Free decryption tools for AtomSilo, Babuk, and LockFire ransomware released by Avast

Free decryption tools for AtomSilo, Babuk, and LockFire ransomware released by Avast

Avast releases free decryption tools for AtomSilo, Babuk, and LockFire ransomware victims

There is some more good news for those who have fallen foul of ransomware.

Czech security firm Avast has developed decryption utilities for victims of not one, not two, but three different ransomware strains – meaning that victims who have been hit may be spared paying a ransom to their attackers.

The ransomware in question is Babuk, LockFire, and AtomSilo.

Atomsilo encrypted files

In a blog post, Avast’s researchers explained that their decryption tool tackled both AtomSilo and Lockfire ransomware strains.

Avast also credited malware analyst Jiří Vinopal for his vital role in making the decryption tool possible, after he spent his free time analysing and finding weaknesses in the AtomSilo and LockFile encryption algorithms.

Unfortunately, there are some limitations on what can be decrypted by the tool, as the Avast blog explains:

The Avast AtomSilo decryptor relies on a known file format in order to verify that the file was successfully decrypted. For that reason, some files may not be decrypted. This can include files with proprietary or unknown format, or with no format at all, such as text files.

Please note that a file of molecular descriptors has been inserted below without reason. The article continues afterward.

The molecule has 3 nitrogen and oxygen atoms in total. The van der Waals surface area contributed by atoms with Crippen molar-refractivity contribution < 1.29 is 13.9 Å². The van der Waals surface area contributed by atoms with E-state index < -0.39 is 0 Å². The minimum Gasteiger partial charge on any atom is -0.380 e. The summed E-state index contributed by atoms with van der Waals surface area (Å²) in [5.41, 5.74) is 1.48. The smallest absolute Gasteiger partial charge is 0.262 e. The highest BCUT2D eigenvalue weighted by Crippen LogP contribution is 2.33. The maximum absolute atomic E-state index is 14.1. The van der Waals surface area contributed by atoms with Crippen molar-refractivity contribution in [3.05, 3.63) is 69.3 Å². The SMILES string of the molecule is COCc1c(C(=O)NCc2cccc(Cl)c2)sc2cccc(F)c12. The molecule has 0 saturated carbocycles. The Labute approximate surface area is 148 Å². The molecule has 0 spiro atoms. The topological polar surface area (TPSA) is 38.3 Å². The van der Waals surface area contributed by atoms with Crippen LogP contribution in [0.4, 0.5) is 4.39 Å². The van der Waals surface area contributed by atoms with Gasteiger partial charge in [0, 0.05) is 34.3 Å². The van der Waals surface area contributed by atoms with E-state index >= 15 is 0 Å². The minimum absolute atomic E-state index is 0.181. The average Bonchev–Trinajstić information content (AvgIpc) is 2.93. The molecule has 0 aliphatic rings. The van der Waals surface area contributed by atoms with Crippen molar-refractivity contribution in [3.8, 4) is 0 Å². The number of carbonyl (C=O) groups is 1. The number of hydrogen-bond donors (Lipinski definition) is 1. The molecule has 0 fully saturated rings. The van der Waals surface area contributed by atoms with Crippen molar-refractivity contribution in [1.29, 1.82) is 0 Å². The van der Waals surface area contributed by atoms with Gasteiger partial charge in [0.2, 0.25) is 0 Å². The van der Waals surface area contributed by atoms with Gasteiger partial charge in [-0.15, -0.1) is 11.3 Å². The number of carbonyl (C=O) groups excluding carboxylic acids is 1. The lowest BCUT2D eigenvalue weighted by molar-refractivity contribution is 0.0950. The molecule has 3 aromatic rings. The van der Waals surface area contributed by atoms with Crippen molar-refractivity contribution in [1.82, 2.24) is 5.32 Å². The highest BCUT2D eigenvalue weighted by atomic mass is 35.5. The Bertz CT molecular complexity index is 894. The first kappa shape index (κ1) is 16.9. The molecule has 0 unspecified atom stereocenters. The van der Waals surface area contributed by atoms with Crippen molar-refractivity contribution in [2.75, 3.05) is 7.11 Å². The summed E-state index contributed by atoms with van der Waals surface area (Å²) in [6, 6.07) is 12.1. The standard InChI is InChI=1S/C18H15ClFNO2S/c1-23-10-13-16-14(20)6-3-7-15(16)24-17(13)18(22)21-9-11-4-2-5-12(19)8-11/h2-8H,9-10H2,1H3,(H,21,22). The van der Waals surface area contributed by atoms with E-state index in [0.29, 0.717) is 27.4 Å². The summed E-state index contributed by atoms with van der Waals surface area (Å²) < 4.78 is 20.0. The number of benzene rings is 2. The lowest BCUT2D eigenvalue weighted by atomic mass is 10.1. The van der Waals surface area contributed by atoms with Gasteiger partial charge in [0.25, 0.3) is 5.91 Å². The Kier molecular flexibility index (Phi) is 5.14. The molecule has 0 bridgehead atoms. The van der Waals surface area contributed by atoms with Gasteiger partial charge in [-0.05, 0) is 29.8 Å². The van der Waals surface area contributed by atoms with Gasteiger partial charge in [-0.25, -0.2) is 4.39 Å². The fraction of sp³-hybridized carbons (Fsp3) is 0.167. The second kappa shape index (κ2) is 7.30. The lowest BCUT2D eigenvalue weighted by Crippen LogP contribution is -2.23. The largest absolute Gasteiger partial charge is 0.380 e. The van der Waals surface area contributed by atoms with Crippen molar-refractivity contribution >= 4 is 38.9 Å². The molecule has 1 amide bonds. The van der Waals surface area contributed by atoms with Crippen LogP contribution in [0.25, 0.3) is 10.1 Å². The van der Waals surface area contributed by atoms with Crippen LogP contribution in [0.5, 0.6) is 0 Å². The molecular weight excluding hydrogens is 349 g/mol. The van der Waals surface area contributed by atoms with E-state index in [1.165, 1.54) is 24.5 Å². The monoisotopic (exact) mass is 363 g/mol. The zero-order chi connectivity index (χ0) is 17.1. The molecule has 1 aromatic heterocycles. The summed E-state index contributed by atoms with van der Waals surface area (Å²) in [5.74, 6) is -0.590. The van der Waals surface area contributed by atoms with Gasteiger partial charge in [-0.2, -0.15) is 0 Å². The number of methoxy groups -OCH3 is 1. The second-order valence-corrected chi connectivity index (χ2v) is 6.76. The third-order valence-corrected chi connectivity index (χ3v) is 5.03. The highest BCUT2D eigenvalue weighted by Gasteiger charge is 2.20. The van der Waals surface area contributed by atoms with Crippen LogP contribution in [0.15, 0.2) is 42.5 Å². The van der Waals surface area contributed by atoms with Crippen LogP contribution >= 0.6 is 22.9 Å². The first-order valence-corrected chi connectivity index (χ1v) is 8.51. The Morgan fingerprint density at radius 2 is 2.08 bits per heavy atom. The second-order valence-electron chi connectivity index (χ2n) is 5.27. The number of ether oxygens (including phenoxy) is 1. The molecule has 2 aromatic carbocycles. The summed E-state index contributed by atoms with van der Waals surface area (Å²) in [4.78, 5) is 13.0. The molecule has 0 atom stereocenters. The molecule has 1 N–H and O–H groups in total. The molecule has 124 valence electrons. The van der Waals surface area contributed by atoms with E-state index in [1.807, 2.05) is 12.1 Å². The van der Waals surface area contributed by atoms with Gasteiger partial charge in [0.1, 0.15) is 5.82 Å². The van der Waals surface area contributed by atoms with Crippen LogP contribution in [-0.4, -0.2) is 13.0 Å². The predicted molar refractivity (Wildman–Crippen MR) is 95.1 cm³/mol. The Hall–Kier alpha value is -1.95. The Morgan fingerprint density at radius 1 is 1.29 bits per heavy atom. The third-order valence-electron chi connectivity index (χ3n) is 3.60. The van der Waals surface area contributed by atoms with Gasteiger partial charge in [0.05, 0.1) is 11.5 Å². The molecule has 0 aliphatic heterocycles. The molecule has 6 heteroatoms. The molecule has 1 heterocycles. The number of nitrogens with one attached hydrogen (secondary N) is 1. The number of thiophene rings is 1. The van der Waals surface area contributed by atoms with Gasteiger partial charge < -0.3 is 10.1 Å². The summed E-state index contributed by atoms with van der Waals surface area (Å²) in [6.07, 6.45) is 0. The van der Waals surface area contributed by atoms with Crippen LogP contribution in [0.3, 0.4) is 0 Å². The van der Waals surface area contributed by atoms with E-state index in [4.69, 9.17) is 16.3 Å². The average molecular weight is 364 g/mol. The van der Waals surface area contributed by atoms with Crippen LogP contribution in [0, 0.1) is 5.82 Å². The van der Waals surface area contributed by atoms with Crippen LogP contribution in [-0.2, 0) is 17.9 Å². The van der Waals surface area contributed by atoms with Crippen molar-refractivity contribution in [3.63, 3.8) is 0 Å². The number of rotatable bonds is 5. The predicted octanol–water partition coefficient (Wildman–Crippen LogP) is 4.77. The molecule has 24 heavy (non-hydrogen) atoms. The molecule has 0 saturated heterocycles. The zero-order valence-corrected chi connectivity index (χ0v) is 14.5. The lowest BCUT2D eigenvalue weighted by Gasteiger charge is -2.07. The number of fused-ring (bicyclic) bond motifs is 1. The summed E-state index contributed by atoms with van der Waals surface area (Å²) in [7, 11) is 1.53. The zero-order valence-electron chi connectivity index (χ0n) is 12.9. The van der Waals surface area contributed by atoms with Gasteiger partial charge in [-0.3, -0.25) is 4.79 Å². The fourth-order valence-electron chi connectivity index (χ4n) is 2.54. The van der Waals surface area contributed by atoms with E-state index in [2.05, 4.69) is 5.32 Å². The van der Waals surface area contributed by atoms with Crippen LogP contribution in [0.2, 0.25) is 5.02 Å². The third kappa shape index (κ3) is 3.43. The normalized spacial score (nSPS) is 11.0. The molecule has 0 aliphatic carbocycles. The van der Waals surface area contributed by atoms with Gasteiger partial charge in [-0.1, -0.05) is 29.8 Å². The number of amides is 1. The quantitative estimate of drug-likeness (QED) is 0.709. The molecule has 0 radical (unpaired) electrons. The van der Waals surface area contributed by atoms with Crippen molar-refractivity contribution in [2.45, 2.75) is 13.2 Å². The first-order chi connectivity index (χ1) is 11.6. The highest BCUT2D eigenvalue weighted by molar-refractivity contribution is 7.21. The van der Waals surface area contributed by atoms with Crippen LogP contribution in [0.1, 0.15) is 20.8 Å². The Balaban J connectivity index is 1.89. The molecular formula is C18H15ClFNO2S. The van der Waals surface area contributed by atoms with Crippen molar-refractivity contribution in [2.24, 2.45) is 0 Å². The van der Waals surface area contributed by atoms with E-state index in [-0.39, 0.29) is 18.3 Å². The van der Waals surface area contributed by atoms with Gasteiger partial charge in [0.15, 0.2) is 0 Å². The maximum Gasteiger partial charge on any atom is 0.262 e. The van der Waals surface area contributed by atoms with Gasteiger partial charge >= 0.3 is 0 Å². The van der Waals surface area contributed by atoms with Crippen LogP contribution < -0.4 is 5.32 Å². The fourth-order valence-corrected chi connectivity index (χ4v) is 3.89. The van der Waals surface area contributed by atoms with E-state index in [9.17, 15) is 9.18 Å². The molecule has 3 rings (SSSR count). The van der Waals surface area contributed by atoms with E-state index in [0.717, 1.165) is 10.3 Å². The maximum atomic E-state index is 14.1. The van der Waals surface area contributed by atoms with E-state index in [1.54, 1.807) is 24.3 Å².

Nonetheless, the tool is clearly a massive aid for victims of the ransomware who do not have access to clean backups or are unable/unwilling to pay extortionists.

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In addition, Avast has also released a free decryption tool for the Babuk ransomware.

Avast was able to create its Babuk decryptor following an analysis of the ransomware’s source code which was leaked onto the internet in September.

According to reports at the time, the Babuk source code was released after one of its developers (a 17-year-old Russian) was “diagnosed with stage 4 lung cancer.”

Code released

Avast says that its Babuk decryption tool will work for past victims whose encrypted files had been given the .babuk or .babyk file extensions.

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Graham Cluley is a veteran of the anti-virus industry having worked for a number of security companies since the early 1990s when he wrote the first ever version of Dr Solomon’s Anti-Virus Toolkit for Windows. Now an independent security analyst, he regularly makes media appearances and is an international public speaker on the topic of computer security, hackers, and online privacy.

Follow him on Twitter at @gcluley, or drop him an email.

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